Fletcher in the News

Can North Korea Deliver a Nuclear Attack on the U.S.?: Prof. Lee Comments

Bloomberg

Sung-Yoon Lee is the Kim Koo-Korea Foundation Professor in Korean Studies and Assistant Professor at The Fletcher School of Law and Diplomacy at Tufts University

North Korea has displayed a formidable arsenal of rhetoric, threats and symbolic moves in its confrontation with South Korea and the U.S.

This week alone, Kim Jong Un’s regime has warned that “the moment of explosion is approaching soon” and said it’s poised to conduct a “smaller, lighter and diversified nuclear strike.” North Korea also has moved a missile to its eastern coast, possibly for training and test-firing, according to South Korea’s defense minister.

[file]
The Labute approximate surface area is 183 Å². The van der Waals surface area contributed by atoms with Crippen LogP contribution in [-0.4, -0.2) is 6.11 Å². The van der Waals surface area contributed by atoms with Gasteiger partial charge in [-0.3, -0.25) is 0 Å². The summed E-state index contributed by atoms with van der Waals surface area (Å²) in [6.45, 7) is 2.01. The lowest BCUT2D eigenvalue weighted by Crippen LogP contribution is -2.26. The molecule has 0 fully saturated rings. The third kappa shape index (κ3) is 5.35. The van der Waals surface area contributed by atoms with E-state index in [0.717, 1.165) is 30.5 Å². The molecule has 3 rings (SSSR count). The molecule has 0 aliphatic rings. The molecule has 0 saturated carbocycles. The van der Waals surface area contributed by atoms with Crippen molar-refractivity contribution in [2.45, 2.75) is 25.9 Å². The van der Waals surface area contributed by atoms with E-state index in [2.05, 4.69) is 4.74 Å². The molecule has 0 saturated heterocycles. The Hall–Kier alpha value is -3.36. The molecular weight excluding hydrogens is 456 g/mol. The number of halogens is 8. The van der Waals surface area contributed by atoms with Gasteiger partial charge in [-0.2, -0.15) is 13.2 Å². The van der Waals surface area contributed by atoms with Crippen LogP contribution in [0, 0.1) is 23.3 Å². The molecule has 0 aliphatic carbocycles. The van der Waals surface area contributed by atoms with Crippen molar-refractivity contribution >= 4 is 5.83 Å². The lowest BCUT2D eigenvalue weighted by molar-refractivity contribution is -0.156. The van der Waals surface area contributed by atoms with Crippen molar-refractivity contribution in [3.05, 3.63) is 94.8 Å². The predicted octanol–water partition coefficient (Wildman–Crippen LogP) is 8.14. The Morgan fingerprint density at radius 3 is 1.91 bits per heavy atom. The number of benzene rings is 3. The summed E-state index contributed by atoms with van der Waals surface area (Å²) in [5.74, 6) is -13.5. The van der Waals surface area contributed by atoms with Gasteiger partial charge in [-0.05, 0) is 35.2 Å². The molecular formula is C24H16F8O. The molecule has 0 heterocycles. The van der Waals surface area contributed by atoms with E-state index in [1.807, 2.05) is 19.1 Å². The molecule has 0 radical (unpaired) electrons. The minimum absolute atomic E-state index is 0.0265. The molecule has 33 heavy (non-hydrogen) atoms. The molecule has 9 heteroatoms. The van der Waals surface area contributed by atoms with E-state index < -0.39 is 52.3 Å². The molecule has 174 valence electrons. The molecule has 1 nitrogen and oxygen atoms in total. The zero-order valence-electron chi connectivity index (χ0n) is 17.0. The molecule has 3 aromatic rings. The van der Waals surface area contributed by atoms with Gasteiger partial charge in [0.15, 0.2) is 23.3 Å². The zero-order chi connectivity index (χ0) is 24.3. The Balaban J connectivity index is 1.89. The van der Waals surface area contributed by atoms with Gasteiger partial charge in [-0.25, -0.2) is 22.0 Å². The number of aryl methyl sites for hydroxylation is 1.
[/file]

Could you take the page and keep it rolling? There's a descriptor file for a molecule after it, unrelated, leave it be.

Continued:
North Korea is incapable of hitting the U.S. with a nuclear missile, and its chances of winning -- or even surviving -- a second war with South Korea and the U.S. are poor, according to military analysts such as Joseph Bermudez, who have studied North Korea’s strengths and weaknesses in the face of the combined might of South Korea and the U.S.

…The U.S. has at its disposal an array of weaponry that includes 4,650 operational nuclear weapons, B-2 stealth bombers that can carry nuclear or conventional warheads, stealthy F-22 aircraft and Navy destroyers, submarines and a Japan-based aircraft carrier that can conduct air strikes.

“If there were to be a war, North Korea would surely lose, and the Kim dynasty would come to an end,” Sung-Yoon Lee, a professor of Korean studies at the Fletcher School at Tufts University in Medford, Massachusetts, said in an interview. “They are most unlikely to launch an all-out war. They are highly rational, just with a different set of standards.”

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